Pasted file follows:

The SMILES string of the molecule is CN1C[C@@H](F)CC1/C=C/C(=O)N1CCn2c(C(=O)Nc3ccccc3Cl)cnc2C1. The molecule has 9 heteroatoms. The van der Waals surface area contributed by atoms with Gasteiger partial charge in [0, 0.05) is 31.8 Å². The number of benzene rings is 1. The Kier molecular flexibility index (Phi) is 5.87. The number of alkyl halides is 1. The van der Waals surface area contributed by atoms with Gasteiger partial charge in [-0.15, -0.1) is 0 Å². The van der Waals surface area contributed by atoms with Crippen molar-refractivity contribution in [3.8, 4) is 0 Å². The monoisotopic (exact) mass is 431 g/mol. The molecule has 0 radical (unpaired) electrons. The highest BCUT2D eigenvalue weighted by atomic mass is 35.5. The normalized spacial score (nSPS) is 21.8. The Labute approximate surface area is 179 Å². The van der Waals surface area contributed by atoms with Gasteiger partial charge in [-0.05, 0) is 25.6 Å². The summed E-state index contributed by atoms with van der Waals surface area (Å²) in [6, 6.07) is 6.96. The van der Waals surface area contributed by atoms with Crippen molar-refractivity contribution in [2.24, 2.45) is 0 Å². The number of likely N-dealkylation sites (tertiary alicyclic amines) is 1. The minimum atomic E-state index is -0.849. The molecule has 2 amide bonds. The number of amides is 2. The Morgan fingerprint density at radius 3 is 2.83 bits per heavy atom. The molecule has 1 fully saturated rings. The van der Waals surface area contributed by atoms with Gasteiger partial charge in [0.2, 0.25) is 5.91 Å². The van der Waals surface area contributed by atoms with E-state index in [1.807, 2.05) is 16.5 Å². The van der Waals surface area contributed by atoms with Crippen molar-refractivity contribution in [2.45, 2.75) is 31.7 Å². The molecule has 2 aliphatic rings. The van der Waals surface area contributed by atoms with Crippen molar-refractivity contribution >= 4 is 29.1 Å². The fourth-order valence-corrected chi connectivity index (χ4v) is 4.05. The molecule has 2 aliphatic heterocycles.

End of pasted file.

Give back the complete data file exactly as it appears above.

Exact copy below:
The SMILES string of the molecule is CN1C[C@@H](F)CC1/C=C/C(=O)N1CCn2c(C(=O)Nc3ccccc3Cl)cnc2C1. The molecule has 9 heteroatoms. The van der Waals surface area contributed by atoms with Gasteiger partial charge in [0, 0.05) is 31.8 Å². The number of benzene rings is 1. The Kier molecular flexibility index (Phi) is 5.87. The number of alkyl halides is 1. The van der Waals surface area contributed by atoms with Gasteiger partial charge in [-0.15, -0.1) is 0 Å². The van der Waals surface area contributed by atoms with Crippen molar-refractivity contribution in [3.8, 4) is 0 Å². The monoisotopic (exact) mass is 431 g/mol. The molecule has 0 radical (unpaired) electrons. The highest BCUT2D eigenvalue weighted by atomic mass is 35.5. The normalized spacial score (nSPS) is 21.8. The Labute approximate surface area is 179 Å². The van der Waals surface area contributed by atoms with Gasteiger partial charge in [-0.05, 0) is 25.6 Å². The summed E-state index contributed by atoms with van der Waals surface area (Å²) in [6, 6.07) is 6.96. The van der Waals surface area contributed by atoms with Crippen molar-refractivity contribution in [2.24, 2.45) is 0 Å². The number of likely N-dealkylation sites (tertiary alicyclic amines) is 1. The minimum atomic E-state index is -0.849. The molecule has 2 amide bonds. The number of amides is 2. The Morgan fingerprint density at radius 3 is 2.83 bits per heavy atom. The molecule has 1 fully saturated rings. The van der Waals surface area contributed by atoms with Gasteiger partial charge in [0.2, 0.25) is 5.91 Å². The van der Waals surface area contributed by atoms with E-state index in [1.807, 2.05) is 16.5 Å². The van der Waals surface area contributed by atoms with Crippen molar-refractivity contribution in [2.45, 2.75) is 31.7 Å². The molecule has 2 aliphatic rings. The van der Waals surface area contributed by atoms with Crippen molar-refractivity contribution >= 4 is 29.1 Å². The fourth-order valence-corrected chi connectivity index (χ4v) is 4.05. The molecule has 2 aliphatic heterocycles.